The good man is related to his friend as to himself (for his friend is another self).
– Aristotle, Nicomachean Ethics, 1166a, trans. W. D. Ross
No one would choose the whole world on condition of being alone, since man is a political creature and one whose nature is to live with others.
– Aristotle, Nicomachean Ethics, 1169b, trans. W. D. Ross
On the good life:
That which is proper to each thing is by nature best and most pleasant for each thing; for man, therefore, the life according to intellect is best and pleasantest, since intellect more than anything else is man. This life therefore is also the happiest.
– Aristotle, Nicomachean Ethics, 1178a, trans. W. D. Ross
On the state:
It is evident that the state is a creation of nature, and that man is by nature a political animal.
– Aristotle, Politics, 1253a, trans. Benjamin Jowett
It is evident that that form of government is best in which every man, whoever he is, can act best and live happily.
– Aristotle, Politics, 1324a, trans. Benjamin Jowett
On the state:
A state is not a mere aggregate of persons, but, as we say, a union of them sufficing for the purposes of life.
– Aristotle, Politics, 1328b, trans. Benjamin Jowett
Some men are by nature free, and others slaves, and that for these latter slavery is both expedient and right.
– Aristotle, Politics, 1255a, trans. Benjamin Jowett
On the strong and weak:
The weaker are always asking for equality and justice, but the stronger care for none of these things.
– Aristotle, Politics, 1318b, trans. Benjamin Jowett
Rhetoric is useful because things that are true and things that are just have a natural tendency to prevail over their opposites, so that if the decisions of judges are not what they ought to be, the defeat must be due to the speakers themselves, and they must be blamed accordingly.
– Aristotle, Rhetoric, 1355a, trans. W. Rhys Roberts
As for comedy, it is . . . an imitation of men worse than the average; worse, however, not as regards any and every sort of fault, but only as regards one particular kind, the ridiculous, which is a species of the ugly. The ridiculous may be defined as a mistake or deformity not productive of pain or harm to others; the mask, for instance, that excites laughter, is something ugly and distorted without causing pain.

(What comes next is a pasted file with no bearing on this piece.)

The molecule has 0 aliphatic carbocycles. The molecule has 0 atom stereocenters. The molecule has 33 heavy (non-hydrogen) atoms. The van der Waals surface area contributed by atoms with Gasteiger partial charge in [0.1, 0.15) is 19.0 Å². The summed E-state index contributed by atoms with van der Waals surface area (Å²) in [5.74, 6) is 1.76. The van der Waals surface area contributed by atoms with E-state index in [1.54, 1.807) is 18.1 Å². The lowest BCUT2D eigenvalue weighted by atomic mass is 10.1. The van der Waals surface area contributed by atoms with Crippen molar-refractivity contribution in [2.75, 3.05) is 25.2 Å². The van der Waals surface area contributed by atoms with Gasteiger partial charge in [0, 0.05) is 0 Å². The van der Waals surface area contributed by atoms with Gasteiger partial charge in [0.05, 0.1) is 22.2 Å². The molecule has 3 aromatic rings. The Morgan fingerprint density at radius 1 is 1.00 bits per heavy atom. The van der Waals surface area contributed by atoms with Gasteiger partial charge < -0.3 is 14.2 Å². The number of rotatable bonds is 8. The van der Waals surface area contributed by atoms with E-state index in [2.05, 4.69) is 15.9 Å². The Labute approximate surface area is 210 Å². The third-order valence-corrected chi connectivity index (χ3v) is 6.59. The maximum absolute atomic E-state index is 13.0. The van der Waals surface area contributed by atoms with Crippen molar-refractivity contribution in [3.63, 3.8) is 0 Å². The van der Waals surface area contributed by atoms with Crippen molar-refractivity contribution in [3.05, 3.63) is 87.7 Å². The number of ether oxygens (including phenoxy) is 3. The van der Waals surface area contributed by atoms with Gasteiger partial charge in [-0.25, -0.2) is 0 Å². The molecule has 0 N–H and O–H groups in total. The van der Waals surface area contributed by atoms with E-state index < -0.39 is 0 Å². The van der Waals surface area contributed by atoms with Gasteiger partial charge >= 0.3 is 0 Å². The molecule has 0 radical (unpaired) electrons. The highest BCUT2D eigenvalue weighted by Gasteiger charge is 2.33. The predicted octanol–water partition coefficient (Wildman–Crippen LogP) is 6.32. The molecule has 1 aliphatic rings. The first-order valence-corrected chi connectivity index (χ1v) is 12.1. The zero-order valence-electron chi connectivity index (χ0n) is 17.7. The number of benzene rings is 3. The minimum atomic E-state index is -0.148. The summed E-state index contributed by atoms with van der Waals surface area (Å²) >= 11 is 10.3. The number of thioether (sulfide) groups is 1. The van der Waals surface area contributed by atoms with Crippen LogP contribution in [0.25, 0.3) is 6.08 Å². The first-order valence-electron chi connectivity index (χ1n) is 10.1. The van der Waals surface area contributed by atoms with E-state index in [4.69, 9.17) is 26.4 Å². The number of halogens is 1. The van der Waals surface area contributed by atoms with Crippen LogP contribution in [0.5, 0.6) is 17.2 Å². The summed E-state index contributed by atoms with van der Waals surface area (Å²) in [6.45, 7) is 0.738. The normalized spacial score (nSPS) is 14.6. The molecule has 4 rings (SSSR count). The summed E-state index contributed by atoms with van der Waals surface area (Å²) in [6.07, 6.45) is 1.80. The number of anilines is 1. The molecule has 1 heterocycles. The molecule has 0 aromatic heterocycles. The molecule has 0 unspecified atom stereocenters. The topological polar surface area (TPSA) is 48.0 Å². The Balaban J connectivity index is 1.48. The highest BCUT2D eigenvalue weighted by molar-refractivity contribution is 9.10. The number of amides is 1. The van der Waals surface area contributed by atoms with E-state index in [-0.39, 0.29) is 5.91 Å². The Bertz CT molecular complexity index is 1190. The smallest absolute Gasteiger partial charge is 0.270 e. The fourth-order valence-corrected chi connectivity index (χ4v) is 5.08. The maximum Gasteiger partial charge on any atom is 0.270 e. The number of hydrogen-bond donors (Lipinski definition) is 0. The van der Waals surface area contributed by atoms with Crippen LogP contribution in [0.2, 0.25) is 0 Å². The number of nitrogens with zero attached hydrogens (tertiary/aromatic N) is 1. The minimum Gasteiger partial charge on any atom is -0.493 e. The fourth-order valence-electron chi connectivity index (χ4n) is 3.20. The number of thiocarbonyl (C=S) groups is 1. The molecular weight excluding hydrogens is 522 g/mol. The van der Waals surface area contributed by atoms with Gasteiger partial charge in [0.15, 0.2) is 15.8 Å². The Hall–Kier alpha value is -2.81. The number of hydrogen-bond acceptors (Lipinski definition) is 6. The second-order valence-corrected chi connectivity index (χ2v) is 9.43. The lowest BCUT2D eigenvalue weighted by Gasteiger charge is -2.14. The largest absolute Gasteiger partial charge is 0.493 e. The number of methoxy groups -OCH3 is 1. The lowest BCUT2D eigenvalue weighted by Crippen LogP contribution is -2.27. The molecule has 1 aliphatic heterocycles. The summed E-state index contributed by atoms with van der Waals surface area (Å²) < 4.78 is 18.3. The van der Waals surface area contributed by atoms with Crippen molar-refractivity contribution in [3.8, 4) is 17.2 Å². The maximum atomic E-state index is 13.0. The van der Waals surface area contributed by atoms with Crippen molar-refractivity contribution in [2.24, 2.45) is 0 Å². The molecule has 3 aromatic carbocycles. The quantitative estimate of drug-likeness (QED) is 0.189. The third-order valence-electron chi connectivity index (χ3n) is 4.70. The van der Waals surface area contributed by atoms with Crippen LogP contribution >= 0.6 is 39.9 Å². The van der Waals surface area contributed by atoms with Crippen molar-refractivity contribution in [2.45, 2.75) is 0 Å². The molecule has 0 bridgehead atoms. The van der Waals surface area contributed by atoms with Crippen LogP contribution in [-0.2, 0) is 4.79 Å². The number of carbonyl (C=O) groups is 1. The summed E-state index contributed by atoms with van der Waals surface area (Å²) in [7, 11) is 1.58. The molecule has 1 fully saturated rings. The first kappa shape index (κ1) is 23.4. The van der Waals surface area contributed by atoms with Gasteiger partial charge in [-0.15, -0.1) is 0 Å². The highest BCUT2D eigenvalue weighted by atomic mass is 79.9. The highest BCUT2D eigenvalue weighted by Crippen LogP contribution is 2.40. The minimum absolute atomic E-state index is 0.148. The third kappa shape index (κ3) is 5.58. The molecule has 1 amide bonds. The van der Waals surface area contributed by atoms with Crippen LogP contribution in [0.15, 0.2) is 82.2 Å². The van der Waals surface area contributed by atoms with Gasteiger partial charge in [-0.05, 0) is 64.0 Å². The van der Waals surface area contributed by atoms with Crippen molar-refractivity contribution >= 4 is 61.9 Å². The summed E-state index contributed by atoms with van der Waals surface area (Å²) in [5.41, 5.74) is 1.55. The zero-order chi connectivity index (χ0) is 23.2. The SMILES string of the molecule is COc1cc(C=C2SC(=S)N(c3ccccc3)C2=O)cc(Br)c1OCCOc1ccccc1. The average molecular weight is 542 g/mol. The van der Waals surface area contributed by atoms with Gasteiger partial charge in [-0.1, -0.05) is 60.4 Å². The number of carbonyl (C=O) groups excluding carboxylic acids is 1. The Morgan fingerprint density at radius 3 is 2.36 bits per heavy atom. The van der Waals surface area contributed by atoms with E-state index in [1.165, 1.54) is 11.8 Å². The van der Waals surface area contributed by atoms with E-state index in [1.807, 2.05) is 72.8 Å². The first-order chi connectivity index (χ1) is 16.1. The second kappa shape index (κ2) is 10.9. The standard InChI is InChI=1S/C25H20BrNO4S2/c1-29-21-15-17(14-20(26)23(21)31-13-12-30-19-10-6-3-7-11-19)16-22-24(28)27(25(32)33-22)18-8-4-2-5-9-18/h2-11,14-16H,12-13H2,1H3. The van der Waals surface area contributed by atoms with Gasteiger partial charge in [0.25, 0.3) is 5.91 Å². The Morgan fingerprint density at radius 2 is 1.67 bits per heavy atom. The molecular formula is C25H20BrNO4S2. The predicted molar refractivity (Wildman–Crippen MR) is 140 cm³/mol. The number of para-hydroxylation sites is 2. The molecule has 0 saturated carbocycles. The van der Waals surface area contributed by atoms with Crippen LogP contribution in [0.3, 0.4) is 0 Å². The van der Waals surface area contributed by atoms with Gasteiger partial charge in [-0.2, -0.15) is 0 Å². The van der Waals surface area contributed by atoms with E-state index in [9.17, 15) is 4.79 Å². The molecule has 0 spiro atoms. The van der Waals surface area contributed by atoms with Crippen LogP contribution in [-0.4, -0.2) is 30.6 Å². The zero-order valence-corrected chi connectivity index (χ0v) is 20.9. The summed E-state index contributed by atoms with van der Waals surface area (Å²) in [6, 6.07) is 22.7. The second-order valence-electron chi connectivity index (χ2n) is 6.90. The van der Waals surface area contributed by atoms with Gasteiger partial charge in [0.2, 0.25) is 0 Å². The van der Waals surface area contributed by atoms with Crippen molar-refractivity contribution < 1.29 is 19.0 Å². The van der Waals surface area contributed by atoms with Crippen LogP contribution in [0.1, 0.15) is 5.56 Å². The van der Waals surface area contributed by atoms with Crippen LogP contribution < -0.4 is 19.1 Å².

– Aristotle, Rhetoric, 1449a, trans. W. Rhys Roberts
A likely impossibility is always preferable to an unconvincing possibility.
– Aristotle, Poetics, 1460a, I. Bywater
On history and poetry:
The distinction between historian and poet is not in the one writing prose and the other verse—you might put the work of Herodotus into verse, and it would still be a species of history; it consists really in this, that the one describes the thing that has been, and the other a kind of thing that might be. Hence poetry is something more philosophic and of graver import than history, since its statements are of the nature rather of universals, whereas those of history are singulars.
– Aristotle, Poetics, 1451b, I. Bywater
On the soul:
What is soul? It is substance in the sense which corresponds to the account of a thing. That means that it is what it is to be for a body of the character just assigned. Suppose that a tool, e.g. an axe, were a natural body, then being an axe would have been its essence, and so its soul; if this disappeared from it, it would have ceased to be an axe, except in name.
– Aristotle, On the Soul, 412b, trans. J. A. Smith